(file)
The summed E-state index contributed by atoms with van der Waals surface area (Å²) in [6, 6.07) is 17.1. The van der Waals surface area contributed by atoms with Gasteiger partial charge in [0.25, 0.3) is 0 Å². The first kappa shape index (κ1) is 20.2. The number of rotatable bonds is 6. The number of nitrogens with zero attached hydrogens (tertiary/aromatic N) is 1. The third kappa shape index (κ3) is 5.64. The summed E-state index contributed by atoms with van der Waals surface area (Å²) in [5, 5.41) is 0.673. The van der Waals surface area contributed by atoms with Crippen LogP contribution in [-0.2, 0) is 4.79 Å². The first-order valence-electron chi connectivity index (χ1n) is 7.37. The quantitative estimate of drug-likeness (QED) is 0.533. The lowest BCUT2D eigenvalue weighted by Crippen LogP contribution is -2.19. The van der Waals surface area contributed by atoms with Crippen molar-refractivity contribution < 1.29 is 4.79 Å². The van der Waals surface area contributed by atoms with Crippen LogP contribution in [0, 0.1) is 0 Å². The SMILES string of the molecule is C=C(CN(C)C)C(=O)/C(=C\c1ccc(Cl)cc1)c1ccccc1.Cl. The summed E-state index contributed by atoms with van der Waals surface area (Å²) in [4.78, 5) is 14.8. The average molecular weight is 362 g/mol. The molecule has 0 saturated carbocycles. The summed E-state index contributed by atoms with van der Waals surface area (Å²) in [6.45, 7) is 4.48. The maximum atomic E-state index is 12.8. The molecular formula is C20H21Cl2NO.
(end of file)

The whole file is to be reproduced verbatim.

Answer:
The summed E-state index contributed by atoms with van der Waals surface area (Å²) in [6, 6.07) is 17.1. The van der Waals surface area contributed by atoms with Gasteiger partial charge in [0.25, 0.3) is 0 Å². The first kappa shape index (κ1) is 20.2. The number of rotatable bonds is 6. The number of nitrogens with zero attached hydrogens (tertiary/aromatic N) is 1. The third kappa shape index (κ3) is 5.64. The summed E-state index contributed by atoms with van der Waals surface area (Å²) in [5, 5.41) is 0.673. The van der Waals surface area contributed by atoms with Crippen LogP contribution in [-0.2, 0) is 4.79 Å². The first-order valence-electron chi connectivity index (χ1n) is 7.37. The quantitative estimate of drug-likeness (QED) is 0.533. The lowest BCUT2D eigenvalue weighted by Crippen LogP contribution is -2.19. The van der Waals surface area contributed by atoms with Crippen molar-refractivity contribution < 1.29 is 4.79 Å². The van der Waals surface area contributed by atoms with Crippen LogP contribution in [0, 0.1) is 0 Å². The SMILES string of the molecule is C=C(CN(C)C)C(=O)/C(=C\c1ccc(Cl)cc1)c1ccccc1.Cl. The summed E-state index contributed by atoms with van der Waals surface area (Å²) in [4.78, 5) is 14.8. The average molecular weight is 362 g/mol. The molecule has 0 saturated carbocycles. The summed E-state index contributed by atoms with van der Waals surface area (Å²) in [6.45, 7) is 4.48. The maximum atomic E-state index is 12.8. The molecular formula is C20H21Cl2NO.